The Versatile Jasmine Guy
Jasmine Guy can do almost anything, whether it is in front of the camera, onstage or in other aspects; she has had a very diverse career in entertainment. She is best known for her role on the hit television show A Different World, as Whitley Gilbert. Ms. Guy has also appeared in a number of other shows including NYPD Blue, Drop Dead Diva, Dead Like Me and Vampire Diaries. She is also the host of television show American’s Ballroom Challenge. Movie credits include the film version of Dead Like Me: Life After Death, That’s How Strong My Love Is, A Century of Women, America’s Dream with Wesley Snipes, School Daze with Laurence Fishburne, Alex Haley’s Queen and Harlem Nights with Richard Pryor and Eddie Murphy. Her onstage work is extensive, with numerous appearances on and off Broadway. Some of her more notable contributions include Miss Evers’ Boys, Chicago, Grease and The Nacirema Society. Ms. Guy has also lent her voice to the animation Cats Don’t Dance and the educational video Between the Lions. She has also produced a self-titled music album. Ms. Guy has published several written works, including one on the life of Afeni Shakur, the mother of Tupac Shakur. When not working on stage or in front of the camera, Ms. Guy also gets involved with schools and organizations. Her contributions to the African American community have been recognized, garnering six consecutive NAACP awards among others.
Jasmine Guy’s Background and Introduction to Performing Arts
Born in March 10, 1962, Jasmine Guy comes from a mixed race background. Her father is of African American descent and her mother, Jaye Rudolph, is Portuguese American. Although Jasmine was born in Boston, Massachusetts, she grew up in Atlanta Georgia. Her father, Rev. William Guy, was a pastor for the Friendship Baptist church in Atlanta.
Dancing was the first skill that Ms. Guy developed, taking up ballet lessons by the age of 5. Until age 12, Jasmine Guy studied dance at the Spelman College Dance School. In high school, she attended Northside Performing Arts. By age 17, she had won a scholarship to continue dancing at New York’s prestigious Alvin Ailey American Dance Center. She spent a total of three years performing as a concert dancer before leaving to play a minor role on the television adaptation of Fame. This would be her first exposure to performing on camera.
Starring Roles and Guest Appearances on Television Shows
In 1982, Jasmine Guy appeared on NBC’s television series Fame, a revival of the musical of the same name. Jasmine Guy played the role of a dancer in its opening season. This is where she would be introduced to the multitalented Debbie Allen, Ms. Guy’s inspiration for developing her own series of skills and talents. The next collaboration between Guy and Allen would be for the series A Different World, in which Ms. Guy played the role of Whitley Gilbert. This came as an offshoot of The Cosby Show. A Different World was best appreciated for its ability to tackle difficult topics such as date rape, AIDS and other issues which affected the African American community. Its success allowed the series to stay on the airways for six seasons and garnering Ms. Guy six NAACP awards for her role on the show.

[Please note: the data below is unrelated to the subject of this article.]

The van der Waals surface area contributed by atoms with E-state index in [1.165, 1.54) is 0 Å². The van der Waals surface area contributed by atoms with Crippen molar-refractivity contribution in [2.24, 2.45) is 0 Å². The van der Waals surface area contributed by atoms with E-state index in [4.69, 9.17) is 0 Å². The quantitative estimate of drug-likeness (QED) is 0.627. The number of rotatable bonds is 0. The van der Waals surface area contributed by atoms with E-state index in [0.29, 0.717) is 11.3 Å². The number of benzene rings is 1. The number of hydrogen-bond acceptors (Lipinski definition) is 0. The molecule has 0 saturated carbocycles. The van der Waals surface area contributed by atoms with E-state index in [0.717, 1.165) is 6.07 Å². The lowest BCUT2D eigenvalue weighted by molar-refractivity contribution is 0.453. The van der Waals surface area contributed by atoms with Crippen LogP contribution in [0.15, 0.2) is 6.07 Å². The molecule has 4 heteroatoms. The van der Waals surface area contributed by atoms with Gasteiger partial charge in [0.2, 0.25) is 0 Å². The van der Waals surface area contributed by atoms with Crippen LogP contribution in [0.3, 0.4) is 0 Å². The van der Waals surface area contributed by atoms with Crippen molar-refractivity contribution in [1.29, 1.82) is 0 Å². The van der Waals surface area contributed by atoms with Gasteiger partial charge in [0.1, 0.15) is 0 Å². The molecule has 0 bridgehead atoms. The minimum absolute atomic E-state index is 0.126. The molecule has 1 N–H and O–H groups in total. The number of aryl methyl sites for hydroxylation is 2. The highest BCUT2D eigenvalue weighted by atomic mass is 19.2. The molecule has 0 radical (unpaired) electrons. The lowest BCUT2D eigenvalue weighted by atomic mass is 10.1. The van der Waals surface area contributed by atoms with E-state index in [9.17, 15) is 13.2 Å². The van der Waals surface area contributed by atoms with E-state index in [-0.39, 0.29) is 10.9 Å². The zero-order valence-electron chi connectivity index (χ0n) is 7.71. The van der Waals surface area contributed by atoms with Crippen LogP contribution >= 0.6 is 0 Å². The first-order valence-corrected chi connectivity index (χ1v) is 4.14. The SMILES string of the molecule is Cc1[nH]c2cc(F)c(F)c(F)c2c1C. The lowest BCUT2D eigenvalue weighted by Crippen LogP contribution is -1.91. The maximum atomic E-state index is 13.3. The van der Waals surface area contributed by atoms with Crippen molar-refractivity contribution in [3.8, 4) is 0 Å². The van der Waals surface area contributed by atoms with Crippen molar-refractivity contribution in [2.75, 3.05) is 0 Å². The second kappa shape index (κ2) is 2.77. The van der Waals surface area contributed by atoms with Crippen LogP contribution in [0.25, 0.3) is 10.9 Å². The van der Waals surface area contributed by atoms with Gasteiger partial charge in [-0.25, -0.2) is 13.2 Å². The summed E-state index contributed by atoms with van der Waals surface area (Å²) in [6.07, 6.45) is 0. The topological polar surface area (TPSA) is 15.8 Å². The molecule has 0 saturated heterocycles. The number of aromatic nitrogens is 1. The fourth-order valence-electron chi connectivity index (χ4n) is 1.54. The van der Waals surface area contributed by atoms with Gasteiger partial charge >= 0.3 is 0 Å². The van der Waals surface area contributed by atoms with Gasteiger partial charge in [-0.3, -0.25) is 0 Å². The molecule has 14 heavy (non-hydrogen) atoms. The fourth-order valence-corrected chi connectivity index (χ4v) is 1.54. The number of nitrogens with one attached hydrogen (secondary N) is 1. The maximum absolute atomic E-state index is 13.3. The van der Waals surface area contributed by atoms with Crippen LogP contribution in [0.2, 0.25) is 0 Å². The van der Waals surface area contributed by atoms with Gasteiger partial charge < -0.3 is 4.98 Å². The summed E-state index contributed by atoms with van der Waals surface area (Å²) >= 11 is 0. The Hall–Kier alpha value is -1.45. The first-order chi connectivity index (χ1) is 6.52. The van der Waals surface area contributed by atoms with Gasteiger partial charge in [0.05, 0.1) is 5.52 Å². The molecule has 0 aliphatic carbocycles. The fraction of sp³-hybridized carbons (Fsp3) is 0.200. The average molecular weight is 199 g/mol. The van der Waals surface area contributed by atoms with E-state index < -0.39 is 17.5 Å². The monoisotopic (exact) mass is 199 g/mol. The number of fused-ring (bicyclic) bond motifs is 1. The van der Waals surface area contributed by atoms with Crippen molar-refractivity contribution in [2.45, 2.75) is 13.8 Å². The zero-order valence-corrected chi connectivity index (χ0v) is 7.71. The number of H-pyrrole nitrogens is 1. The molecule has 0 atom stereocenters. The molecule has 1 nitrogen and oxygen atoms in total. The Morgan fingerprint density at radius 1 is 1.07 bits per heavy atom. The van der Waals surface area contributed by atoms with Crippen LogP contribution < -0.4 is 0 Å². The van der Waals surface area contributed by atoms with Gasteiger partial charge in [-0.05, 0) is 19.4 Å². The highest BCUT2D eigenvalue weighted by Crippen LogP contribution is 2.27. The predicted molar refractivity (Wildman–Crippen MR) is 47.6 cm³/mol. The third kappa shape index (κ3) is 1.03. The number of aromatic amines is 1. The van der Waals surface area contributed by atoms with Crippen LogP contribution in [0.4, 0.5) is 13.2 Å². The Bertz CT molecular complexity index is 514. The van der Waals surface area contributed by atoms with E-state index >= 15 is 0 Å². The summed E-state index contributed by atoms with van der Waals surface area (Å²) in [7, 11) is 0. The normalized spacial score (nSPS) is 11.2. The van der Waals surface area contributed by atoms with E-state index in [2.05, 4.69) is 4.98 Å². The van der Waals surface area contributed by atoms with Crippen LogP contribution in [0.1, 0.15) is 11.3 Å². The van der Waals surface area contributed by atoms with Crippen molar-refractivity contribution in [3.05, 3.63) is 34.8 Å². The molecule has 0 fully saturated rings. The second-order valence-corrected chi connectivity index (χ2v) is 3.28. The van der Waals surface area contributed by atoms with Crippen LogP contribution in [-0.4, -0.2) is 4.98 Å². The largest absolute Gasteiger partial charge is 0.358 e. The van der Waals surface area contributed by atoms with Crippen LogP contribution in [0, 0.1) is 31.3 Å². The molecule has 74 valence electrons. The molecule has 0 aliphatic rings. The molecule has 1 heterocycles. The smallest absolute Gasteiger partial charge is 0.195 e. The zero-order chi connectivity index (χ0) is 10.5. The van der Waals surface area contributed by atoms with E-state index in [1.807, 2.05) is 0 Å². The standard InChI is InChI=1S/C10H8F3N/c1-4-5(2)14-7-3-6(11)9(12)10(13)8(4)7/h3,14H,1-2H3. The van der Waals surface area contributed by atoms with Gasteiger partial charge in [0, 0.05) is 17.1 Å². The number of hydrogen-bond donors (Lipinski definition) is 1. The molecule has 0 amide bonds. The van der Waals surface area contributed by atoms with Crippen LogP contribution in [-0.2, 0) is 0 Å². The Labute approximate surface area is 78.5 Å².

Her role on A Different World placed Ms. Guy on the media spotlight. Ms. Guy made numerous appearances including guest roles on The Fresh Prince of Bel-Air, NYPD Blue, Living Single and Drop Dead Diva. She also played a major role in the mini-series Queen: The Story of an American Family. Guy is also remembered for her starring role on the show Dead Like Me, as the frank and sassy Roxy. In addition to playing fictional roles on television, Ms. Guy also hosts America’s Ballroom Challenge. Ms. Guy feels ecstatic with hosting this competitive show as it allows her to be around other fine dancers.
Starring Roles in Movies and Documentaries
Over the years, Guy appeared in a number of movies and films. One of her first starring roles was for Spike Lee’s School Daze. Although released in 1988, taping and production for the film occurred before the series A Different World was first put on-air. At the time, the movie was seen as controversial for depicting the issues between light-skinned and dark-skinned individuals in the African American community. Other notable actors include Spike Lee, Laurence Fishburne, Tisha Campbell-Martin and Giancarlo Esposito. Another star-studded movie Ms. Guy was involved in was Harlem Nights. Eddie Murphy starred and directed this action packed comical movie which included other comedians such as Richard Pryor and Arsenio Hall.
Ms. Guy is better known for her roles in movies and documentaries that tackle deeper issues. That’s How Strong My Love Is presents reenactments of stories told by kids on issues that affect them the most, such as bullying and suicides. Interviews were conducted with the children and instructors involved. There are also video clips of the filming process to demonstrate the show’s efforts in recreating the segments as true to the interviews as possible. Carolyn MacDonald, the film’s director collaborated with Jasmine Guy for this project. The two have worked together numerous times since the production of America’s Dream.